Presidents, as is the case with all people, internalize the social and cultural architecture of their times. Reagan, the actor, had to find a way to believe what movie industry scriptwriters and film directors wanted from him insofar as the creation of character — and, during the cold war and McCarthy era witchhunts, when G.E. and other defense industry giants started writing his checks (after his movie career died a lackluster death) he performed his role as resolute cold warrior as requested. And he, as has every president since, became a shill and enabler of the national security state.
Barack Obama’s transformation from progressive hope-monger to status quo water-carrier should not come as a shock. It would be nearly impossible for the US populace, chief executives included, not to have internalized the tenets of the corporate capitalist/consumer empire. This corporate structure is as pervasive internally as it is extant. It exists as both outer architecture and inner psychological imprinting. Therefore, corporatism is as real to us as the deep forests and its woodland gods were to European pagans and The Church and its dogma was to the peasants of the Dark and Middle Ages.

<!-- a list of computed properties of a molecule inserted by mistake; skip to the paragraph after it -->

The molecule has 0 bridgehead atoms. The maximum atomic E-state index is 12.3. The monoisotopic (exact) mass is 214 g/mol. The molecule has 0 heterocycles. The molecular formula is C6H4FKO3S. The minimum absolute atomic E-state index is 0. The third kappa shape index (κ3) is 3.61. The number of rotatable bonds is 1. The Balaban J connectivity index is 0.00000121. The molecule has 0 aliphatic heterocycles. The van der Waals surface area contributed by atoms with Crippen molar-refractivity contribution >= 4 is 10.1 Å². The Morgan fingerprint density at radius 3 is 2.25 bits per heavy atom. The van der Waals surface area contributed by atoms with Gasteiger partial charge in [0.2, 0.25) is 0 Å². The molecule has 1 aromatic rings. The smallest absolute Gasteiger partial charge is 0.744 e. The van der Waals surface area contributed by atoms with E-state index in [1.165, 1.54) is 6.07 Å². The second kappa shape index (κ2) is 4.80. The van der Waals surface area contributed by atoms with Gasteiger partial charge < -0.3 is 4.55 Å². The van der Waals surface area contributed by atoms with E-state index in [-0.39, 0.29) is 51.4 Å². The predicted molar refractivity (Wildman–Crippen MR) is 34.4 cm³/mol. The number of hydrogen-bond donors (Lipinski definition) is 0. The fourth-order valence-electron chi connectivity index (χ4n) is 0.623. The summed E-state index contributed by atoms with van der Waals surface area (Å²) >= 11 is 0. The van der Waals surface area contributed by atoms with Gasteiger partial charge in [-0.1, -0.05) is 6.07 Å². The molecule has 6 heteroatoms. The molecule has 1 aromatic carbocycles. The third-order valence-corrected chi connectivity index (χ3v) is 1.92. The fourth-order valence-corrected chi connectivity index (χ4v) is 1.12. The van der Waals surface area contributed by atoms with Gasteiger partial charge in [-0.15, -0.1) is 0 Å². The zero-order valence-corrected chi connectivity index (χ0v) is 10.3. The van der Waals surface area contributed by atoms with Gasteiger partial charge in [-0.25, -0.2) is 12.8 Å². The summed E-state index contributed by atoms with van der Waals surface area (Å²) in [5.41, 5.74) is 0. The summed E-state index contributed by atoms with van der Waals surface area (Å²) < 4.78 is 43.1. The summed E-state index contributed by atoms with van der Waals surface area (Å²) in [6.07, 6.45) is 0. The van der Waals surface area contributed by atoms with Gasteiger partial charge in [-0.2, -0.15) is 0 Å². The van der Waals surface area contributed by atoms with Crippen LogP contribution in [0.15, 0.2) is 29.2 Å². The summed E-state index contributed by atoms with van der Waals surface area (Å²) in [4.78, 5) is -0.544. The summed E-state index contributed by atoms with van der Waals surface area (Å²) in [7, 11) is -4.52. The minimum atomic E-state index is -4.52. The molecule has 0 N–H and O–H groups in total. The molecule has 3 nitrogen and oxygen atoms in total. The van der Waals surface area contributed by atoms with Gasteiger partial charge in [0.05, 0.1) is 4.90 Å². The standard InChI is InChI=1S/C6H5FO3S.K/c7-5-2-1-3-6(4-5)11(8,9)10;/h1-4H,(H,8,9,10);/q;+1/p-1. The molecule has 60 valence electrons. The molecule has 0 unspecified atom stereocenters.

The circumstances of the present era, like the ancient belief in the acts of self-involved gods whose doings were heedless to the fate of mere mortals, are larger than us and will not cede to our demands to behave with compassion or even sanity. To name but one example: The earth’s oceans are suffering, many oceanographers say dying, due to the death cult calculus of runaway capitalism. In essence, we are confronted by a situation in which we experience abject powerlessness. An aura of unease and anomie prevails.
This unease contributes to a desperate fantasy of the presidency as deus ex machina. The right’s deification of Reagan cast the fantasy into the realm of bughouse raving: The dead president as savor zombie. The belief that Ronald Reagan brought down the Soviet Union with 1940’s era movie jibes and bromides is such a preposterous fantasy … that it evokes one of my own: Ronald Reagan, endlessly imprisoned in a soundbite loop in Hell, throwing back his shoulders, doing that portrayal of manly resolve he wore out during his time in office … then bandying into the indifference of eternity, this variation of his patented platitude, “Mr. Devil, tear down this wall of fire.”